Insulin Toxicity or the Metabolic Syndrome?

Measuring the Distance from Diabetes Type 2

Majid Ali, M.D.

Metabolic syndrome is a term that some use to perpetuate the prevailing level of ignorance about how go prevent and/or reverse diabetes type 2. Since the late 1990s, I have recommended that the imprecise term metabolic syndrome (ask seven doctors to define the term and see how amusing that is for you) be discarded and replaced with insulin toxicity. If your peak insulin level in the three-hour blood test is below 25 units (mIU/mL) , you have excellent insulin status. If the level is over 50, you are insulin-toxic. If it is 150, you are very insulin-toxic. If your insulin peak level is over 250, you are extremely insulin-toxic.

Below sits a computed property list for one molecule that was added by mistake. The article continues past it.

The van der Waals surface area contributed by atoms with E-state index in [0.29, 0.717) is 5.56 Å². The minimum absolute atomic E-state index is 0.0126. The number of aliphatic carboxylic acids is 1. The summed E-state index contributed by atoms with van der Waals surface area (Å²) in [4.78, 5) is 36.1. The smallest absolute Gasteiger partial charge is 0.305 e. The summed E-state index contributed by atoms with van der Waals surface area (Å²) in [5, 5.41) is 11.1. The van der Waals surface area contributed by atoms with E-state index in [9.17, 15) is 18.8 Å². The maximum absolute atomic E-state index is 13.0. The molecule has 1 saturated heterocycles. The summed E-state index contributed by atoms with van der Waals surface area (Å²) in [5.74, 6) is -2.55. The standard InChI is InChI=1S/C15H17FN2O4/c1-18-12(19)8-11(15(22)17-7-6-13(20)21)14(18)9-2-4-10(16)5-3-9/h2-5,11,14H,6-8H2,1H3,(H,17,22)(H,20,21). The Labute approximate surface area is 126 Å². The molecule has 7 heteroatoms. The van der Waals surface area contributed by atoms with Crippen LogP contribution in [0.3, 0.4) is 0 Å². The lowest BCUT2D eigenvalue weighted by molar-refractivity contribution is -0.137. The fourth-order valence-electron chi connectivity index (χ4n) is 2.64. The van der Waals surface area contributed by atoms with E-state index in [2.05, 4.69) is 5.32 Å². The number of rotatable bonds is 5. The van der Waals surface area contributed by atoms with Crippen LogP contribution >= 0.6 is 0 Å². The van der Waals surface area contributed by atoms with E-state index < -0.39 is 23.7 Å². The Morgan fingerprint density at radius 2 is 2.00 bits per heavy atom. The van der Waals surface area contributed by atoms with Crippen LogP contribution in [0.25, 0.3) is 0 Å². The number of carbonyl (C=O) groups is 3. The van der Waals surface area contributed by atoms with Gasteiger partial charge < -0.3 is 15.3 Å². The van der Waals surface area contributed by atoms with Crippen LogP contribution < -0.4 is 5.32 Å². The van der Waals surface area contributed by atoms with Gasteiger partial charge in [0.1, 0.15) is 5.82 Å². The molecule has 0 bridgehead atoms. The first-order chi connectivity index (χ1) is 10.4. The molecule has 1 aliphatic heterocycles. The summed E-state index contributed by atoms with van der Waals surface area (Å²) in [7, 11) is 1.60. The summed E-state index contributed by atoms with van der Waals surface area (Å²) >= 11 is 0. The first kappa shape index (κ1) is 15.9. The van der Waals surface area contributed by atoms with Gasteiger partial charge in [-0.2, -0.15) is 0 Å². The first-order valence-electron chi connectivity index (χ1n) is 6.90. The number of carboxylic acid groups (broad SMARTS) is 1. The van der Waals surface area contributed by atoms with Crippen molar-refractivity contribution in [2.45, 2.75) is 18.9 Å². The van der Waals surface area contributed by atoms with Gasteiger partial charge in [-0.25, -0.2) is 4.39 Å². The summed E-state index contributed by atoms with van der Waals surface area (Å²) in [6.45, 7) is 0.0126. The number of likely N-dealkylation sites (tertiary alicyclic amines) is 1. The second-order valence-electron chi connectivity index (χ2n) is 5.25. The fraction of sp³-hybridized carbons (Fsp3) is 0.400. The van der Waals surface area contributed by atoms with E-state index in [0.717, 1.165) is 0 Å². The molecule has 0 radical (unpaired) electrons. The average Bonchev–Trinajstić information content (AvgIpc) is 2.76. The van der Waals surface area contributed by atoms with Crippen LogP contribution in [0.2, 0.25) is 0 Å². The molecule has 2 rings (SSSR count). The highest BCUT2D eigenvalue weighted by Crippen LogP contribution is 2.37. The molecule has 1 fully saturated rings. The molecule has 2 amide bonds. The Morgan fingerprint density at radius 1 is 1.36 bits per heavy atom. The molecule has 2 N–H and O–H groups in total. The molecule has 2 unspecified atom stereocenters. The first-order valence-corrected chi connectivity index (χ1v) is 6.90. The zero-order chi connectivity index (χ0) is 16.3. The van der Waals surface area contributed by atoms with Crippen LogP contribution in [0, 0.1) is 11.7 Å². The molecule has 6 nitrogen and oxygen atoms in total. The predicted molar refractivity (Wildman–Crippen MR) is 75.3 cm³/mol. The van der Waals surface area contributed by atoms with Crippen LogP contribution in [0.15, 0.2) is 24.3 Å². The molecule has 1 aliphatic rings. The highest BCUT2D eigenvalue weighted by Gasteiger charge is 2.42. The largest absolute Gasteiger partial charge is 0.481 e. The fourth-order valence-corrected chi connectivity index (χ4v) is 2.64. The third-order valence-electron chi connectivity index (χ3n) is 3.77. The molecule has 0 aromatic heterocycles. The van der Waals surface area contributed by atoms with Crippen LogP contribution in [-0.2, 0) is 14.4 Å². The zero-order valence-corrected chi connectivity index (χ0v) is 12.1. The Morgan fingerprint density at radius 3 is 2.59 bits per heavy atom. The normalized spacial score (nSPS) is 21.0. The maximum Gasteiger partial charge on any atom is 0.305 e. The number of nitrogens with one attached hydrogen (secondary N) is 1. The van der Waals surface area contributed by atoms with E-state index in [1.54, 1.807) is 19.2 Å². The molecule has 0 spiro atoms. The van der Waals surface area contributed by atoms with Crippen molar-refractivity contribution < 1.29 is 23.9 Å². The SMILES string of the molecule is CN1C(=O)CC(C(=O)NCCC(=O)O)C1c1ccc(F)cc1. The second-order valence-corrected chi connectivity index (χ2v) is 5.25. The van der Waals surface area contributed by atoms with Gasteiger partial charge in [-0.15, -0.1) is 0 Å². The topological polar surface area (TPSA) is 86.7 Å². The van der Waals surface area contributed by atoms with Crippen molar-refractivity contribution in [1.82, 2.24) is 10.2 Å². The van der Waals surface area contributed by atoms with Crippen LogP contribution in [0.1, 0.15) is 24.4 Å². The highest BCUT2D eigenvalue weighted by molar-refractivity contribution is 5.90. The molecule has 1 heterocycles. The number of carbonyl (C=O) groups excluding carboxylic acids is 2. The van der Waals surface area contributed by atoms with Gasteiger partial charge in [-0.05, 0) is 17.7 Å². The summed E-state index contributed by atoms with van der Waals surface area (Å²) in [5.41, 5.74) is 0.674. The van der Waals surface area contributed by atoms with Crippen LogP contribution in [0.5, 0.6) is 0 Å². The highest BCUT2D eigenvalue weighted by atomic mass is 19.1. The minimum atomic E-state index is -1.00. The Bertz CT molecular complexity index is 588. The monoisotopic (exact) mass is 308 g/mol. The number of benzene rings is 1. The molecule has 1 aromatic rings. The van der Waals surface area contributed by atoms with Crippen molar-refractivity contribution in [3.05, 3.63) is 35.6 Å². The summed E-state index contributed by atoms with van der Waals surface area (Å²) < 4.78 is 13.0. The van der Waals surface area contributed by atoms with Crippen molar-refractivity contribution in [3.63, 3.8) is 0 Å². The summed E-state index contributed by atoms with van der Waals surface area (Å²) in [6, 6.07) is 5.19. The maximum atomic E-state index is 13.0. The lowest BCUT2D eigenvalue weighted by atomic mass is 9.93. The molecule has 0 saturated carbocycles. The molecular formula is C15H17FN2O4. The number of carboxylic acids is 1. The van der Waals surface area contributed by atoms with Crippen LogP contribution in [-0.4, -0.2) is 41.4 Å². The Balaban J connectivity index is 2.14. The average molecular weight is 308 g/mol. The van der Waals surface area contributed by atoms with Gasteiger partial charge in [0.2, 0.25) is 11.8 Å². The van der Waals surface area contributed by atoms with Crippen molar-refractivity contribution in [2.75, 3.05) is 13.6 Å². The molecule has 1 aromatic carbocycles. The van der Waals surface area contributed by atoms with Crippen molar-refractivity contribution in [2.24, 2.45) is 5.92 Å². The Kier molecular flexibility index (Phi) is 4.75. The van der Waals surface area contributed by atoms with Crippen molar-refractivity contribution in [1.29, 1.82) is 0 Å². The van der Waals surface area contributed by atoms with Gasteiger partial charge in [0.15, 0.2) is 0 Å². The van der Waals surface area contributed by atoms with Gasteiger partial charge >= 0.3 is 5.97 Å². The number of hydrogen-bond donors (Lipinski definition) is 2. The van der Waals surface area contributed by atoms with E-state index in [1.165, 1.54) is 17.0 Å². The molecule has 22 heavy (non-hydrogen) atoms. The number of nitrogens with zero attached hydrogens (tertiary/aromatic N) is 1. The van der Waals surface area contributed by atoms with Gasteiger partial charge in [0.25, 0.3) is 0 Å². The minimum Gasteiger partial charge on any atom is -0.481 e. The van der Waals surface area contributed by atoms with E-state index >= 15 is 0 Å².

The higher the peak insulin level of an individual, the closer the person is to diabetes type 2. Lowering the insulin level increases the distance from diabetes.

Dr. Ali’s Free Insulin Course

For an in-depth discussion of the subject, please consider Dr. Ali’s Insulin Course at his site (scroll down for a list of articles).

In September, JAMA published a survey from China which reported the prevalence of prediabetes and diabetes of 50.1% in the country.

Below is text from a brief AMA report of misleading data concerning the metabolic syndrome in the USA.

The Los Angeles Times (5/20, Kaplan) reports that approximately “35% of American adults had metabolic syndrome in 2011-12, according to data from the National Health and Nutrition Examination Survey.” That is “essentially the same as the 36% prevalence in 2007-08, though still higher than the 33% rate seen in 2003-04, according to a report published” in JAMA.

According to TIME (5/20, Worland), “the prevalence of metabolic syndrome varied between people of different racial backgrounds.” The data indicated that “Hispanics had the highest prevalence of metabolic syndrome at 39%, followed by whites at 37.4% and blacks at 35.5%.”

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